How Does the Movement Sound?

by / Monday, 05 January 2015 / Published in Feldenkrais Practitioners

What better way to sound in the New Year than with a post on sound?

 First off, all the best for this year to my friends and colleagues, I wish you all health and prosperity!

Many years ago, while attending an Aikido class and the instructor asked us if we could “hear” the quality of the movement? How does the Movement sound? At the time, most of the students thought he was a bit off his rocker, but then he powerfully demonstrated what he meant. He told us to attack him and started twirling around something like a Dervish while humming a constant tone. None of us could touch him, not even a gigantic 4th degree black belt. It felt like he had created some kind of force field around himself that left us flailing and powerless. This was an older man who had an injured leg mind you. I went home perplexed and intrigued.

 

dance of dervish

 

 

A few days later, out of desperate frustration while teaching a rolling ATM, I asked my students to hum when rolling to sit. For some reason, I couldn’t communicate the idea that the rolling could become softer, more reversible and smoother that day, so I had them hum. By humming, they could hear when they were stopping and holding their breath. Suddenly they began to roll more smoothly and became engaged in finding an easier way to sit. I felt that I had partially understood what the Aikido master meant by asking us, “How does the movement sound?”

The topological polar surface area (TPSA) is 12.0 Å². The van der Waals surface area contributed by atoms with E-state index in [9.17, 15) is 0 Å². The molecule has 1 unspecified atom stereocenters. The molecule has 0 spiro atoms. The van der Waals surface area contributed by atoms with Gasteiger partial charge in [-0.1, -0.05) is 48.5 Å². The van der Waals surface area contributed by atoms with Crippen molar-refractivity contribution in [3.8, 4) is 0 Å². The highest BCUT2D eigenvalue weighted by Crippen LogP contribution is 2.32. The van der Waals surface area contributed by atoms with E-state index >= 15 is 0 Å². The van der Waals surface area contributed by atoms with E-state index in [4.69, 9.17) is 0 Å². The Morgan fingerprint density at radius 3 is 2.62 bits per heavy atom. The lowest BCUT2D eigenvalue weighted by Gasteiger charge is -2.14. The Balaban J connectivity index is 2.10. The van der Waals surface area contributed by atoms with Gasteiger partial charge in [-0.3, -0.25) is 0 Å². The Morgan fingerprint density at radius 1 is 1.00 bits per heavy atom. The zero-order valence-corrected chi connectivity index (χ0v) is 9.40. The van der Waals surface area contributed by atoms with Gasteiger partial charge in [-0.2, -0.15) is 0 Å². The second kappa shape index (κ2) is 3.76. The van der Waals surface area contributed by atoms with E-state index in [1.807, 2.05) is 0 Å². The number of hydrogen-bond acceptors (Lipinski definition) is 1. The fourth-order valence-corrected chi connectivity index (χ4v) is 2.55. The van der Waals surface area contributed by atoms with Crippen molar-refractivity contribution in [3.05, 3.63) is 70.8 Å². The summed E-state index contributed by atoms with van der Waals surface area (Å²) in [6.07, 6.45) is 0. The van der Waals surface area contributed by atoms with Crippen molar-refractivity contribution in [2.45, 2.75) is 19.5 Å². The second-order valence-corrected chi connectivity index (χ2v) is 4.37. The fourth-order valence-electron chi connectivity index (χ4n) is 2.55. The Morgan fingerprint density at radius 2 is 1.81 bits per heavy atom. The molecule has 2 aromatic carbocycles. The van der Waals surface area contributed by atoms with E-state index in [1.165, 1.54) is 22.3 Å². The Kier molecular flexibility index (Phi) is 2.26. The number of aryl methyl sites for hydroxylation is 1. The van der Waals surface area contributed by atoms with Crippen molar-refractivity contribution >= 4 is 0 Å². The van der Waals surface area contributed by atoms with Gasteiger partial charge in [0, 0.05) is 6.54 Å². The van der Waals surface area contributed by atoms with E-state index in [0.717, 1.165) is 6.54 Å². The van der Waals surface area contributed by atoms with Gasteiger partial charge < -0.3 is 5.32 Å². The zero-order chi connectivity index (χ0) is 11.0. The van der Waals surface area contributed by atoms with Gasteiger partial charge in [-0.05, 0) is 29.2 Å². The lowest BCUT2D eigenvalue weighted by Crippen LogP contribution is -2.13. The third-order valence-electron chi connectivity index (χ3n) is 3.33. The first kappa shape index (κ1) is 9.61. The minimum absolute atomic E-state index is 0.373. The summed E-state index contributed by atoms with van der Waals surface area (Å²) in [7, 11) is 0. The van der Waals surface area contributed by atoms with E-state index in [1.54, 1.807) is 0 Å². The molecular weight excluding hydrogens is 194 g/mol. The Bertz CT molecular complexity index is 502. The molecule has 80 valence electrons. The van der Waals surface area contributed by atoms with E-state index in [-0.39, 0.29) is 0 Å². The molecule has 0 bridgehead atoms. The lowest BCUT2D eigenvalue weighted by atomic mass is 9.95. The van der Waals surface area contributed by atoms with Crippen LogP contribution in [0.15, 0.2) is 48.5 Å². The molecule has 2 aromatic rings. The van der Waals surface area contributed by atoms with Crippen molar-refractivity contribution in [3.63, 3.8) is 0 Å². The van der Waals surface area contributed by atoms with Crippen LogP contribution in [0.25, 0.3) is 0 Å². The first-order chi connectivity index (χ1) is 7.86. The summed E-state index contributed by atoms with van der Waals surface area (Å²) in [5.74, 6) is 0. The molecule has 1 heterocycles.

Since then, I incorporate humming in my ATM classes from time to time. Hearing the sound of your own voice while moving gives you direct and immediate feedback on how you’re breathing. Dr. Feldenkrais often mentioned that stopping and holding your breath is a sign of poor organization.

Humming softly while moving can help you hear, and feel how you’re breathing.

  • Try this while moving from a sitting position to standing and back again. When you get more comfortable with that, hum while rolling on the floor.
  • Need even more of a challenge? Begin moving your chest and abdomen with the “see-saw breathing” movements and see if you can hum a constant tone.

For your students, there might be some inhibition from humming in public. Many people become self conscious when asked to produce a sound that could be associated with singing. The way I get around this is to first explain why I’m asking them to hum and begin humming loudly so they feel that they can be more anonymous. My experience has shown that most find it interesting and begin to enjoy the benefits from moving more smoothly.

When giving an FI, if you find that your student is having a hard time following a movement that you’re suggesting, or you don’t feel comfortable with your self organization, imagine humming a soft tone. I have actually tried humming and have been amazed at how the quality of movement can change so quickly. Of course you may not want to do this lest your student think you’ve become a bit off your rocker, so you can imagine and ask yourself, “How does my movement sound?” By doing this, you will have additional sensory input to feel your self organization while working. Sometimes I imagine that my movement and touch produces a sound, and ask myself what the quality of sound would be like if that were indeed true. Again, this provides me with another way of monitoring my movement and organisation so that I can be clearer with less effort.

Just to be sure, humming is singing with your mouth CLOSED. ;-)

Just to be sure, humming is singing with your mouth CLOSED. 😉

I’m curious if any of you have experience with using sound while teaching? If not, give it a try and let me know how it went. We’ll all be thankful for comments. Until then, Sound well!

 

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